Non-suicidal self-injury (NSSI) is the deliberate harming of one's body without suicidal intent. NSSI tends to be secretive, often involving cutting, bruising, or burning on hidden parts of the body. While NSSI often occurs among adolescents, it is not limited to that age group. Communication and NSSI intersect in many ways, including conversation among family members, consultation with healthcare providers, representation in the media, discourse among people who self-injure, and even communication with oneself. Each chapter in Communicating With, About, and Through Self-Harm: Scarred Discourse addresses a different context of communication crucial to our understanding NSSI. An international group of clinicians and communication specialists describe, analyze, and explain how NSSI is communicated about, what NSSI is communicating, and how can we do a better job in communicating with others about NSSI. This book’s fundamental purpose is to empower individuals who self-injure as well as their families, friends, healthcare providers, and communities to better understand and deal with NSSI and the pressures that cause it.
Warren J. Bareiss is associate professor of communication at the University of South Carolina Upstate.
Chapter 1: Non-Suicidal Self-Injury: Communicating in Chaos
Marta Carvalhal, LISW-CP and Nicole S. Parrish, M.D.
Chapter 2: Self-Regulatory Communication in the Treatment of Self-Injury: Development and
Maintenance of Therapeutic Rapport
John L. Levitt, PhD, FAED, FIAEDP, CEDS-S
Chapter 3: Novel Online Daily Diary Interventions for Nonsuicidal Self-Injury: A Randomized Controlled Trial
Jill M. Hooley, Kathryn R. Fox, Shirley B. Wang, and Anita N. D. Kwashie
Chapter 4: Sibling Relationships of Female Adolescents with Nonsuicidal Self-Injury Disorder in Comparison to a Clinical and a Nonclinical Control Group
Taru Tschan, Janine Lüdtke, Marc Schmid, and Tina In-Albon
Chapter 5: Using Micro-Longitudinal Methods to Examine Social-Communicative Functions of Self-injury in Everyday Life
Brianna J. Turner and Carolyn E. Helps
Chapter 6: Discursive Tensions and Contradictions: A Cultural Analysis of an Online Self-Harm Forum
Chapter 7: “Can Airport Scanners See Scars?” An Interpretive Analysis of Self-Injury Narratives
Chapter 8: Fighting the Self: Inter- and Intra-Personal Communicative Violence in Chuck Palahniuk’s Fight Club
Chapter 9: A Systematic Review of Media Use and Non-Suicidal Self-Injury Behaviors
Shuang Liu, Ph.D. and Yanni Ma, Ph.D.
The End (a.k.a The Beginning): Application of Buddhist Principles in Communicating With, About, and Through Self-Harm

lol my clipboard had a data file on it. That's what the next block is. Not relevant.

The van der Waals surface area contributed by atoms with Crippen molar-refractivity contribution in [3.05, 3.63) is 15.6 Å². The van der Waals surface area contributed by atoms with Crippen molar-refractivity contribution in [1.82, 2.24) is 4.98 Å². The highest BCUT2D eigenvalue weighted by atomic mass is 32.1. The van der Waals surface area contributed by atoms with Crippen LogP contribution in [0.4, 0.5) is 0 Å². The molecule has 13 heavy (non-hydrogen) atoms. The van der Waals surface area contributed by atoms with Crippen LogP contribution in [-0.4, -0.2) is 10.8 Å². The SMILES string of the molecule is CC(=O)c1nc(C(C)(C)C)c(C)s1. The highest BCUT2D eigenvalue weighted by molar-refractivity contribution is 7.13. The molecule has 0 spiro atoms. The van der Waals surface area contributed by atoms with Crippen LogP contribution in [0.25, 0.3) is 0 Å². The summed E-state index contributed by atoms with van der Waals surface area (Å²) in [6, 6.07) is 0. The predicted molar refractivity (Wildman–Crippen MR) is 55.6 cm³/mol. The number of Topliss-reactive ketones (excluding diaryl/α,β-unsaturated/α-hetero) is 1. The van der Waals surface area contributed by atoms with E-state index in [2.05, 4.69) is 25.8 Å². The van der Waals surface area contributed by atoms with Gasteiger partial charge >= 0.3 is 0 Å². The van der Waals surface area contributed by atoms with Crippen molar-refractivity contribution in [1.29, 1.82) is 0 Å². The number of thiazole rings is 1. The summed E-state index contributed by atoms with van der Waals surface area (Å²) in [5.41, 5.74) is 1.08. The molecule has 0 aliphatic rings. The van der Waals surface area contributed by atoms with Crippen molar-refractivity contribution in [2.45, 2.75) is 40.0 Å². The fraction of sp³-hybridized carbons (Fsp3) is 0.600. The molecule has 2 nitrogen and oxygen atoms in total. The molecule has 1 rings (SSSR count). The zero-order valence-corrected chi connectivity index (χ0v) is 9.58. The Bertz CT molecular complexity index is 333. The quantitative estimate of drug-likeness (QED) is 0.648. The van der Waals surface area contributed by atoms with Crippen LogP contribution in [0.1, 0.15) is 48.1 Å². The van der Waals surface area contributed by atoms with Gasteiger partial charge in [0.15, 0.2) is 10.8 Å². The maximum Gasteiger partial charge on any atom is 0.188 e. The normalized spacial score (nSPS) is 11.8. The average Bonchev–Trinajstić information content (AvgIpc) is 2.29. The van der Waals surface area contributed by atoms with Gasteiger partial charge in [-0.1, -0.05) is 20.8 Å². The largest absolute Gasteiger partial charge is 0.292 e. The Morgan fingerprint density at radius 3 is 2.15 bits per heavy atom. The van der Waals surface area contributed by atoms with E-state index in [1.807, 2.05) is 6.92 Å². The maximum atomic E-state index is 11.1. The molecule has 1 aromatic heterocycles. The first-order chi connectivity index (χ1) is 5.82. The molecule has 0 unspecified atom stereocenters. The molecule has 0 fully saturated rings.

About the Contributors
"Is self-injury a form of communication? What message, if any, can be communicated through the act? Tackling these intricate questions, this impressive volume reveals how the experience of self-injury is communicated via scars, journals, media and clinical discourse, wherein the wounded bodies become the nexus of meaning, relationship, and control. Lively and sophisticated, this is a must read for those interested in communicative dimensions of self-injury."
This collection is informative and insightful. The contributors set out to place the contemporary phenomenon of self-injury into a number of contexts that foreground the communicative and deeply complex social aspects of the behaviour. The collection adds considerable value to the seam of socially-oriented professional studies, looking at online forums, diaries, news media, and even fictional portrayals of self-harm. It is a compassionate and reflexive set of contributions, expertly marshalled and bookended by Warren Bareiss; the book seeks to foreground communicative aspects without slipping into reactionary tropes about 'attention-seeking'. It carries throughout the firm conviction that self-injurious behaviour is usefully understood as human communication, enacted and received in particular contexts, and not simply as a blanket term for something pathological.
We have come along way in the last decade in understanding self injury from the vantage point of science. What we have lacked, until now, is a robust, refined, and compassionate-laced understanding of what self-injury communicates to and for individuals who use it and to and for those who bear witness—from near and afar. This edited volume offers important, unique and, ultimately, humane insight into the ways in which how we speak about self-injury matters and why it is so important to deeply listen to what we hear.
This text brings together expert, innovative content to highlight a diverse array of topics related to the communicative aspects of self-injury and the importance of understanding NSSI within a relational context. The creative and timely knowledge shared in this text expands current understandings of self-injury, adding depth to professionals’ conceptualization of this behavior. It’s a refreshing addition to the literature in this area.